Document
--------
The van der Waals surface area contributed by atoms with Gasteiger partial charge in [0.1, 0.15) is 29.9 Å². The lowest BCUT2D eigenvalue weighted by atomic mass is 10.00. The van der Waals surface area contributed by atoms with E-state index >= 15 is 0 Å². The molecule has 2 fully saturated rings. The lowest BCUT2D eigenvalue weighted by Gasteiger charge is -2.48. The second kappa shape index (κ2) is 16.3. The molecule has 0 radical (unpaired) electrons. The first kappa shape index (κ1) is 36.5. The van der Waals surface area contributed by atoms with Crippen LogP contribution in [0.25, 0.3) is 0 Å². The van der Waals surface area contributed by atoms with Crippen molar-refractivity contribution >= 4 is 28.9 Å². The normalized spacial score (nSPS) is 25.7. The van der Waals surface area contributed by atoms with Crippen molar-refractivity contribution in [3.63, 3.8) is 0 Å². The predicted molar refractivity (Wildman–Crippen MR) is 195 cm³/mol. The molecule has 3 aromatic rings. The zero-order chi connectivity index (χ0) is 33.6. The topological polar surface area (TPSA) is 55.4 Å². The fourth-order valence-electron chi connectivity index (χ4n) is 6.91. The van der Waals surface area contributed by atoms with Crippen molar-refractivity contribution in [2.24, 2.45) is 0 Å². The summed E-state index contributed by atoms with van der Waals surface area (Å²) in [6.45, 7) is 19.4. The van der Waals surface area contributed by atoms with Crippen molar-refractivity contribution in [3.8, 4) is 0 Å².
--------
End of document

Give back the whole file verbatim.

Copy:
The van der Waals surface area contributed by atoms with Gasteiger partial charge in [0.1, 0.15) is 29.9 Å². The lowest BCUT2D eigenvalue weighted by atomic mass is 10.00. The van der Waals surface area contributed by atoms with E-state index >= 15 is 0 Å². The molecule has 2 fully saturated rings. The lowest BCUT2D eigenvalue weighted by Gasteiger charge is -2.48. The second kappa shape index (κ2) is 16.3. The molecule has 0 radical (unpaired) electrons. The first kappa shape index (κ1) is 36.5. The van der Waals surface area contributed by atoms with Crippen LogP contribution in [0.25, 0.3) is 0 Å². The van der Waals surface area contributed by atoms with Crippen molar-refractivity contribution >= 4 is 28.9 Å². The normalized spacial score (nSPS) is 25.7. The van der Waals surface area contributed by atoms with Crippen molar-refractivity contribution in [3.63, 3.8) is 0 Å². The predicted molar refractivity (Wildman–Crippen MR) is 195 cm³/mol. The molecule has 3 aromatic rings. The zero-order chi connectivity index (χ0) is 33.6. The topological polar surface area (TPSA) is 55.4 Å². The fourth-order valence-electron chi connectivity index (χ4n) is 6.91. The van der Waals surface area contributed by atoms with Crippen molar-refractivity contribution in [2.24, 2.45) is 0 Å². The summed E-state index contributed by atoms with van der Waals surface area (Å²) in [6.45, 7) is 19.4. The van der Waals surface area contributed by atoms with Crippen molar-refractivity contribution in [3.8, 4) is 0 Å².